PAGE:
References:

[1] Lund, HG, Reider, BD, Whiting, AB, & Prichard, JR (2010). Sleep patterns and predictors of disturbed sleep in a large population of college students. Journal of Adolescent Health, 46(2), 124-132.
[2] Trockel, MT, Barnes, MD, & Egget, DL (2000). Health-related variables and academic performance among first-year college students: implications for sleep and other behaviors. Journal of American College Health, 49(3), 125-131.
[3] Lipson, S, Gaddis, S, Heinze, J, Beck, K, & Eisenberg, D (2015). Variations in student mental health and service utilization across institutional characteristics. Journal of American College Health, 63(6): 388-96.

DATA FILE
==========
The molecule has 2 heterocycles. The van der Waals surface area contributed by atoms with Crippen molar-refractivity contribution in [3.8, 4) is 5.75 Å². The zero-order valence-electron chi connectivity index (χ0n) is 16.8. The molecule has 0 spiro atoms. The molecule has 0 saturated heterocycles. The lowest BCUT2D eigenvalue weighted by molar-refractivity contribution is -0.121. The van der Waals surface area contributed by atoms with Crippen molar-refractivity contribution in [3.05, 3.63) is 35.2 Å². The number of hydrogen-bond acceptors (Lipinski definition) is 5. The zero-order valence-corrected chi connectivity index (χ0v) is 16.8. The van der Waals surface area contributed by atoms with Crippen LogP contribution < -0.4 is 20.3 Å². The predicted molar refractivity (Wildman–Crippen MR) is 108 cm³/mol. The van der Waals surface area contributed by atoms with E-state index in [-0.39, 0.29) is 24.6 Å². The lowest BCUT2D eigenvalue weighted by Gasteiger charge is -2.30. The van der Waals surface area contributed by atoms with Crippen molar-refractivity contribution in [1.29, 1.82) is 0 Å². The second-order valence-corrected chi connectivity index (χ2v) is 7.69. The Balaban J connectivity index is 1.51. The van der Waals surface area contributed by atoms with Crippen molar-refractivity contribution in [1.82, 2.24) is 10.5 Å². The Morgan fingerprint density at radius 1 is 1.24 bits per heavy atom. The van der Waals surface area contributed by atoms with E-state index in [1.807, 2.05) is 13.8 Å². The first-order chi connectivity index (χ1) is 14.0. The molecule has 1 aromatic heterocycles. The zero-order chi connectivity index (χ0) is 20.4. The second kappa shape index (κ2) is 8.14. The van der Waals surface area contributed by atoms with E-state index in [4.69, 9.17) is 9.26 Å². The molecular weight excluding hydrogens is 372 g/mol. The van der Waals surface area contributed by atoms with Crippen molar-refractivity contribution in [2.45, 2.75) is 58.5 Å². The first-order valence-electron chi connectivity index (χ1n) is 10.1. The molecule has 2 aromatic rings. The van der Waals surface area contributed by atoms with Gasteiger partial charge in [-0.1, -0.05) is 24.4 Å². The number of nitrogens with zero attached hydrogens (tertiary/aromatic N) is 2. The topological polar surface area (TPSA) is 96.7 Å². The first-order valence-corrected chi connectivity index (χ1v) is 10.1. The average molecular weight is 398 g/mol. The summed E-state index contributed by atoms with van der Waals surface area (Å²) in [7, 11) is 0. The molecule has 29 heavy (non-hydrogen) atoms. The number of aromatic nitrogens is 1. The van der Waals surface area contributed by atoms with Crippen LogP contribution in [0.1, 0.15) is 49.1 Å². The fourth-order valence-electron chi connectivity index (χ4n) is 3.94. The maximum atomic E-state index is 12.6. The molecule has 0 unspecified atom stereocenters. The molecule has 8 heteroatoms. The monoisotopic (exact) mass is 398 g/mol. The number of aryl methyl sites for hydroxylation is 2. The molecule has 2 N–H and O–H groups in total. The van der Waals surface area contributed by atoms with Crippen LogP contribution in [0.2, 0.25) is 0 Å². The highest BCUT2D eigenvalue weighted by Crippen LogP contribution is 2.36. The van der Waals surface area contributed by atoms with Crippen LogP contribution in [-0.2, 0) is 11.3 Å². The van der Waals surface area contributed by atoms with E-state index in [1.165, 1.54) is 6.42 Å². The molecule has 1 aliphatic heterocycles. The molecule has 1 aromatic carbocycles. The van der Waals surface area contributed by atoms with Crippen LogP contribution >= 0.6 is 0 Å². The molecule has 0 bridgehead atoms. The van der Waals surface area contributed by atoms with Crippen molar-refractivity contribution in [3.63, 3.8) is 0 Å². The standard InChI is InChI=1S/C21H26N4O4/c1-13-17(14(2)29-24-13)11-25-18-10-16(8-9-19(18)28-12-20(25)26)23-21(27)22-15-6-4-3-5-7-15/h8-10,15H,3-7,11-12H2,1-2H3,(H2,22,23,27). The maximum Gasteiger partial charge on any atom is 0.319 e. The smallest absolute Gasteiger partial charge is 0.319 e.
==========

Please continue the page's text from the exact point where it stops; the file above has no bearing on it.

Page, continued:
[4] Hershner, SD, & Chervin, RD (2014). Causes and consequences of sleepiness among college students. Nature and Science of Sleep, 6, 73.
[5] Williamson, AM, & Feyer, AM (2000). Moderate sleep deprivation produces impairments in cognitive and motor performance equivalent to legally prescribed levels of alcohol intoxication. Occupational and Environmental Medicine, 57(10), 649-655.